Helen

Helen

 

When the jonquils bloom in the spring, I think of her–my sister Helen. Maybe it’s because of her March birthday, maybe it’s because those first flowers are so welcome after winter and are such a cheerful sight. My sister was a cheerful, upbeat, lovely person.

Some people make the world a better place simply by being. She was one of those. If someone had a problem, she did her best to fix it. There were no halfway measures for Helen. She lived by the adage, “If you want a job done right, do it yourself.” Her home and her children shone with the love she lavished upon them.

We had a lot of fun together. When she and Ray and the children came to Mom’s to visit, it was a busy, happy time. We’d talk and giggle about anything and everything. No time to be unhappy, no time to be wasting when Helen was around. 

I remember the road trip she and I took,  through part of Texas. The bluebells were blooming. The day was sunny and perfect. We decided to check out some of those beautiful, empty old houses we saw along the way. One house in particular looked mysterious. Who had lived there? What did the inside look like? Why would someone just move away and leave a lovely house like this? We decided to stop and find out.

We pulled into the driveway, got out of the car, and hurried up onto the porch. The window was clouded. We peered through and two eyes peered back at us. We backed away and lost no time jumping back into the car. Lesson learned: some houses that look vacant, aren’t.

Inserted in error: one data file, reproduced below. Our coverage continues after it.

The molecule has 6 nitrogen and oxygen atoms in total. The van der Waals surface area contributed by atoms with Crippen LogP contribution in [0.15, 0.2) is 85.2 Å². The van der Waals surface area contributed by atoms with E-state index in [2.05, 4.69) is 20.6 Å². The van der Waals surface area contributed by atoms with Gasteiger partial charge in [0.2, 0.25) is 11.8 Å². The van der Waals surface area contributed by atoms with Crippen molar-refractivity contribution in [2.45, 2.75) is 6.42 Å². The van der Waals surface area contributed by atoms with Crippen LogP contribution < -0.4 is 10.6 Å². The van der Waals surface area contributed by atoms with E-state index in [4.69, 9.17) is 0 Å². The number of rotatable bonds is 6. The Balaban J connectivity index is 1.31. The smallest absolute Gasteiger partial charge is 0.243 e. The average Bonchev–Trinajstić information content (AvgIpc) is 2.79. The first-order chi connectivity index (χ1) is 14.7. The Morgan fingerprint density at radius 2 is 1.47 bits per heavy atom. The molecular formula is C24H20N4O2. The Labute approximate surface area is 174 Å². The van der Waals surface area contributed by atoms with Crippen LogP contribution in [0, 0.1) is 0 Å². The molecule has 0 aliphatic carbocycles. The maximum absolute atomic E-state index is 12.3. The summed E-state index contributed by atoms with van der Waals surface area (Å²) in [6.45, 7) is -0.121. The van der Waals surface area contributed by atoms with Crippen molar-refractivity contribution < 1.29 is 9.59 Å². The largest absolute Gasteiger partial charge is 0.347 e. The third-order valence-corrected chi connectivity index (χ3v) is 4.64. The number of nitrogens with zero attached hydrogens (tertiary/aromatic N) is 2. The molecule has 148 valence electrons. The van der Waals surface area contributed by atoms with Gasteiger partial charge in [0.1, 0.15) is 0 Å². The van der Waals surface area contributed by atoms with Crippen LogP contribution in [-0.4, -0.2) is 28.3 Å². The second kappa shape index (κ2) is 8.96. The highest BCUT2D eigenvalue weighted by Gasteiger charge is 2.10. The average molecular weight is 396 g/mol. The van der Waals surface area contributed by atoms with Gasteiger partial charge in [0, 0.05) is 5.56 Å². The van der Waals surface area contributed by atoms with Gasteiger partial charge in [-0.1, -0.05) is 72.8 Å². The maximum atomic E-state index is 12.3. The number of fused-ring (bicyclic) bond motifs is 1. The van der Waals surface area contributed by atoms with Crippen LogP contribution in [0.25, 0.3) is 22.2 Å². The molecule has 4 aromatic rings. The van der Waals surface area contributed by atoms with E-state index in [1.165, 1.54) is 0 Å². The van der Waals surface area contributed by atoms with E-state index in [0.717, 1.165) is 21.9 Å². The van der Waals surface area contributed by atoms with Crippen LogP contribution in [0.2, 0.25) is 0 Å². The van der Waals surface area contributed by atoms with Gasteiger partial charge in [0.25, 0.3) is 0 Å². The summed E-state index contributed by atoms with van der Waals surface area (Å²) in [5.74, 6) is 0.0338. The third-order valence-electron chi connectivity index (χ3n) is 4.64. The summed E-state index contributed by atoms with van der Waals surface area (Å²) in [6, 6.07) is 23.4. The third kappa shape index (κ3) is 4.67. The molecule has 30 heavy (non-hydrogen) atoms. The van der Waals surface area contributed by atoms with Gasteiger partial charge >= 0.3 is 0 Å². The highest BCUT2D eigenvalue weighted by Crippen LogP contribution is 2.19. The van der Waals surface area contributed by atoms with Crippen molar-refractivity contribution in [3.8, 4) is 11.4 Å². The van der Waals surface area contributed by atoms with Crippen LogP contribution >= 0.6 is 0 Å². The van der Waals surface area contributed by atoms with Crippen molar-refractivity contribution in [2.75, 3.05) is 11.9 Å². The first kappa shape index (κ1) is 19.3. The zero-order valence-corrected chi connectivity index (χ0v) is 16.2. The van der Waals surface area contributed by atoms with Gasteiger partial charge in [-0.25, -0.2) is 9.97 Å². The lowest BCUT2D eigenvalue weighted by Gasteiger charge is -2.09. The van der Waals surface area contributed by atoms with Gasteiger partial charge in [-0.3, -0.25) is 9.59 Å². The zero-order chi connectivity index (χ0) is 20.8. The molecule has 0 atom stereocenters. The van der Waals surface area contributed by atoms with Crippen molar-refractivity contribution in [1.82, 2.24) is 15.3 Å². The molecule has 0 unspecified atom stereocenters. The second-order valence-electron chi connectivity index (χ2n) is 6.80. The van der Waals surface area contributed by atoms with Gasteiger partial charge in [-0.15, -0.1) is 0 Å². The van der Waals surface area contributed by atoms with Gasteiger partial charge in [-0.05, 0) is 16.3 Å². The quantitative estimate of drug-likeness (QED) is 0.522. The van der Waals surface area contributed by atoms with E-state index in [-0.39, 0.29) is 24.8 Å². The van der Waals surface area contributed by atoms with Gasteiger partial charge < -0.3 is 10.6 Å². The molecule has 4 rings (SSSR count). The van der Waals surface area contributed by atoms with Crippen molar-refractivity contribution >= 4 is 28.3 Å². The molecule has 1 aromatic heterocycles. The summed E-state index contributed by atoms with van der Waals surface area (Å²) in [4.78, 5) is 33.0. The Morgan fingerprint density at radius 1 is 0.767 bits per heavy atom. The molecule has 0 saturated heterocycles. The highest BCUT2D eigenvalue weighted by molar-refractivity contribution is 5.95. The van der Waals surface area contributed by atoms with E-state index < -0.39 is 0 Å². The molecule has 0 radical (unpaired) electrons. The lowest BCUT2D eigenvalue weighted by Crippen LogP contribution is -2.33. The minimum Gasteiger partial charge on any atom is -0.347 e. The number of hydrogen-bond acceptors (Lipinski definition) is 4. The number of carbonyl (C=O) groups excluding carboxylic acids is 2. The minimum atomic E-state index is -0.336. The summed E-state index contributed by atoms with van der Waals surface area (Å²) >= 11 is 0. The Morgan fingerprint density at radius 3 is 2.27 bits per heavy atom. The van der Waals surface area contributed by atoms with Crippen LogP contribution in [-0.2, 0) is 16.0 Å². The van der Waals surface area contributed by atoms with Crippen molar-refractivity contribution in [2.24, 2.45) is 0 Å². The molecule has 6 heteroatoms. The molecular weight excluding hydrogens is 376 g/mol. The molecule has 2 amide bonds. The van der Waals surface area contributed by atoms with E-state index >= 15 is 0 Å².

She had a lively sense of humor and an infectious laugh. When we couldn’t get together, we talked on the phone. And, we wrote letters. I still have a special letter or two that she wrote, and lots of birthday cards.

When Mom died, we were like lost children and Helen said, “We’ll remember the good times.” Well, Sis, now you’re gone and I’m still here but I’ll re-read the verse on one of your birthday cards, “It’s nice to have a sister who is just the perfect blend of a warm and loving person and a very special friend!”  That was you, Sis. I’m thankful for the gift of being your sister. And, I’ll try very hard to blink away the tears and remember all the good times.

She was dignified; she was fun. She was a practical person and also a dreamer. She was never loud or boisterous but wasn’t afraid to speak her mind. I grew up thinking she was pretty much always right. My opinion hasn’t changed. If we could sit down today for a cup of coffee and a chat, I’d tell her how privileged I was to have her as my sister.

Today is far from Childhood —
But up and down the hills
I held her hand the tighter —
Which shortened all the miles –

Emily Dickinson

 

 

 

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